The Quality of Mercy
by Unsworth, Barry
From Booklist, Copyright (c) American Library Association. Used with permission.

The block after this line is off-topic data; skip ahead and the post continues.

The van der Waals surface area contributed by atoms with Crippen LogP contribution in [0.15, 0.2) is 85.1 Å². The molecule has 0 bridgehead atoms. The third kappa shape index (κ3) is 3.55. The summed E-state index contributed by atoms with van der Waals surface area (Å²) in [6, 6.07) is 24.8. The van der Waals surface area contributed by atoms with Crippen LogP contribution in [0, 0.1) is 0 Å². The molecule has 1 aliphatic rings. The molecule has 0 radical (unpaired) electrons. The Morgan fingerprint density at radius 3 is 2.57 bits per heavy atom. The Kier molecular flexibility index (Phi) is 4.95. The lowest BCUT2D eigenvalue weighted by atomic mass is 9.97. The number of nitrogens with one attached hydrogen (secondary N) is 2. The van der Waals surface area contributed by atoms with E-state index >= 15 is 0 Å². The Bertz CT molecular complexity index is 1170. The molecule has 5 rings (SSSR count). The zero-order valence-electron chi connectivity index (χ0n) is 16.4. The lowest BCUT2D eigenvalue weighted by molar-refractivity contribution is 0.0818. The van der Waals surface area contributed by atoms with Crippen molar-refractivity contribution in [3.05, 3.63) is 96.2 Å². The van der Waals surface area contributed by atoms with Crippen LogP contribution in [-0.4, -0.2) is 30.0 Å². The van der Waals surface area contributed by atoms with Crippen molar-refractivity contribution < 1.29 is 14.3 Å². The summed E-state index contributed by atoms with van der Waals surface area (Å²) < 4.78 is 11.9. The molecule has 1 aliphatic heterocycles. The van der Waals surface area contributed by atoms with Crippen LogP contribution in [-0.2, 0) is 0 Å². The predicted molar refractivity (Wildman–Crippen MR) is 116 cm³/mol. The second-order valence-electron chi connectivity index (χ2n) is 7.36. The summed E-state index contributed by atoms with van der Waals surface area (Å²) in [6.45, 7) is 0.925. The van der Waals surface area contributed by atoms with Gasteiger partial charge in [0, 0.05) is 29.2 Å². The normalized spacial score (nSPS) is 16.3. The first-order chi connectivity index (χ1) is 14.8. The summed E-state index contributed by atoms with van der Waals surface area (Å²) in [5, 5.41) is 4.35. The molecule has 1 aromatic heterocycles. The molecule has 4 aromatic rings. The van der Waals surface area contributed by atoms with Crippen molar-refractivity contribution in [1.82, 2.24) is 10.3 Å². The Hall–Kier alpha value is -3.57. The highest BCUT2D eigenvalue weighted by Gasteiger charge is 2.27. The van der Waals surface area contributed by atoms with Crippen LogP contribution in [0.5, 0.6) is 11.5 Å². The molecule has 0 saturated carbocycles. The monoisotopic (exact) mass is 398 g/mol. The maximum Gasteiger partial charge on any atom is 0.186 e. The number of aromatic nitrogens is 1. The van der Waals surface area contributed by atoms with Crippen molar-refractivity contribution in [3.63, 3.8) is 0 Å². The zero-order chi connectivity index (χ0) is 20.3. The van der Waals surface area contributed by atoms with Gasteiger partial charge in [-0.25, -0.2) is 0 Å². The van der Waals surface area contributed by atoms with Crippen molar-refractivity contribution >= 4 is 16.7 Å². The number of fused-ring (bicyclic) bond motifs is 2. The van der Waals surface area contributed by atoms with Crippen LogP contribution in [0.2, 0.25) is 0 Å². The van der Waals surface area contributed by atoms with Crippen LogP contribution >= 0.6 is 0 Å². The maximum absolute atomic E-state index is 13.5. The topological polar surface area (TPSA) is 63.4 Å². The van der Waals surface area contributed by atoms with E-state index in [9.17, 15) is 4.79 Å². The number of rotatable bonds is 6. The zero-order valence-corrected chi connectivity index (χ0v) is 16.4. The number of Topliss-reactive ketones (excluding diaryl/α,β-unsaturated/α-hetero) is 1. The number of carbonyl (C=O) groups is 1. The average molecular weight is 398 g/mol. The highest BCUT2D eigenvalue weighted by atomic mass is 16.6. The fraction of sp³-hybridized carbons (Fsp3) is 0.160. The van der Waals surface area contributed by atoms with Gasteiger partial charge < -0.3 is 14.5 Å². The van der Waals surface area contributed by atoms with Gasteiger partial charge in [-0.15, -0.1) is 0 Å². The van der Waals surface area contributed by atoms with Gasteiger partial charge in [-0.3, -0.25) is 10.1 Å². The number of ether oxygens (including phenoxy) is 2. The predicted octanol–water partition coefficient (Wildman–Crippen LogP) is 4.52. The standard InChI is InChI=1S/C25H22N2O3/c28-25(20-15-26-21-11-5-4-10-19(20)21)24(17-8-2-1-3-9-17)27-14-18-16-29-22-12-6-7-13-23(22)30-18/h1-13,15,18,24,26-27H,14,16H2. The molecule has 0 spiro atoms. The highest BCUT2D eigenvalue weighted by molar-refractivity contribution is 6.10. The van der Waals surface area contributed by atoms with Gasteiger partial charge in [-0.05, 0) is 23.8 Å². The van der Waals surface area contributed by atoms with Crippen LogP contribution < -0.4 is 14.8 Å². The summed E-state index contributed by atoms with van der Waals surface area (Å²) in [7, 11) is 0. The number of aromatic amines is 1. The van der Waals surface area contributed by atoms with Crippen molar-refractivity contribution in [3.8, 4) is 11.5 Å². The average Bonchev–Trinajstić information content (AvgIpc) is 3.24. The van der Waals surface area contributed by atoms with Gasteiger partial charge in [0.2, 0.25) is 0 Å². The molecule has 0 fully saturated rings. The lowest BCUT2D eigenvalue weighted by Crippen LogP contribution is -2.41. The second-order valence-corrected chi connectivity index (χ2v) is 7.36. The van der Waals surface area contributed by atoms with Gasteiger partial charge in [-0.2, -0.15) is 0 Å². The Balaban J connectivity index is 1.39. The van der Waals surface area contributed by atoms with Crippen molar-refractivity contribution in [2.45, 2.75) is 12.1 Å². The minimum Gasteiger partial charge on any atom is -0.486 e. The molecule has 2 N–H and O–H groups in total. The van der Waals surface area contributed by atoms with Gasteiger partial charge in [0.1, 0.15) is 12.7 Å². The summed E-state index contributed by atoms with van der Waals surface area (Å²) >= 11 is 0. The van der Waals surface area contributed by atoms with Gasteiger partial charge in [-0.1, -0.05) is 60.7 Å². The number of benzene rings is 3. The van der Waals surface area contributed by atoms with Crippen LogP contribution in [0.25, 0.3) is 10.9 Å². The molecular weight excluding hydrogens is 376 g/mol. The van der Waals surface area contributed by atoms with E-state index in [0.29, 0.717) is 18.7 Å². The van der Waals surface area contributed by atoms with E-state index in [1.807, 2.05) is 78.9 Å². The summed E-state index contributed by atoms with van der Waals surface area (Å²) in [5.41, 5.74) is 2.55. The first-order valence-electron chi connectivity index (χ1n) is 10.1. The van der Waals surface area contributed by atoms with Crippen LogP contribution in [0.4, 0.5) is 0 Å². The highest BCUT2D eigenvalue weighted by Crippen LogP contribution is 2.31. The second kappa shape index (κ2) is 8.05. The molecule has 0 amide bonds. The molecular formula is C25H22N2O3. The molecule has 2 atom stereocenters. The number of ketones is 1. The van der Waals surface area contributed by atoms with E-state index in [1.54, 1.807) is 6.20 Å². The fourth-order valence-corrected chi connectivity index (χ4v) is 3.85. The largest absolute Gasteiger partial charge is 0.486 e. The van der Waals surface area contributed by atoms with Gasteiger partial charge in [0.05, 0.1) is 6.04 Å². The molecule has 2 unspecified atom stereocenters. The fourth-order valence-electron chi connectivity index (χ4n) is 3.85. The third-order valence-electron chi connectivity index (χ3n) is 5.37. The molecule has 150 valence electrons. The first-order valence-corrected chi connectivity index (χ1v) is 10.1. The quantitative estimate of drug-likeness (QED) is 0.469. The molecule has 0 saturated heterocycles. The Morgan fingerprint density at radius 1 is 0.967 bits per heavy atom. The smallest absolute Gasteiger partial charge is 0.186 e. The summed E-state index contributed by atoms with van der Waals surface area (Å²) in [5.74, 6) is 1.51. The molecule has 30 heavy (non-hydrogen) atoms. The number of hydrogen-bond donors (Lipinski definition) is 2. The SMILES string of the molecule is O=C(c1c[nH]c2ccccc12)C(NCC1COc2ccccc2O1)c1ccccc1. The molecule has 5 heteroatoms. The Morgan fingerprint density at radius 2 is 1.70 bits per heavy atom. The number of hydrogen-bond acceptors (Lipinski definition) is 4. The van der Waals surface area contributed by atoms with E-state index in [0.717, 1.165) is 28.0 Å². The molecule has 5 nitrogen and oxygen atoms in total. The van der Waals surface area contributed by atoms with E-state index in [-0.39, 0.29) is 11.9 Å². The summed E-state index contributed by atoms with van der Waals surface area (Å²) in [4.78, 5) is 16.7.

*Starred Review* Highly regarded historical novelist Unsworth's new novel is the long-awaited sequel to his Booker Prize-winning Sacred Hunger (1992). In that novel, we saw the sailors of a slave ship bound for the New World mutiny when some of the crew tossed live humans overboard, and the mutineers took refuge in Florida, where they lived for many years until they were tracked down by the ship owner's son and were brought to England for trial. The year now is 1767, and Unsworth, true to form, shows appreciation for the mind-sets and physical features of life in the past but, at the same time, supports his interest in commonly held societal ideas of the time as well as new ones surfacing in the law. Thematically, his new novel is about the downtrodden versus those in positions of overlordship; specifically, he draws our interest to a London courtroom as the mutineers from the previous novel are brought to trial, and, with ingenuity, he connects that situation to coal-mine activity in the north of England as emerging ideas of property and personal rights are played out in that dark, brutal world. The way this talented author elaborates the plot will ensure that readers will be eager to follow its challenging course.--Hooper, Brad Copyright 2010 Booklist
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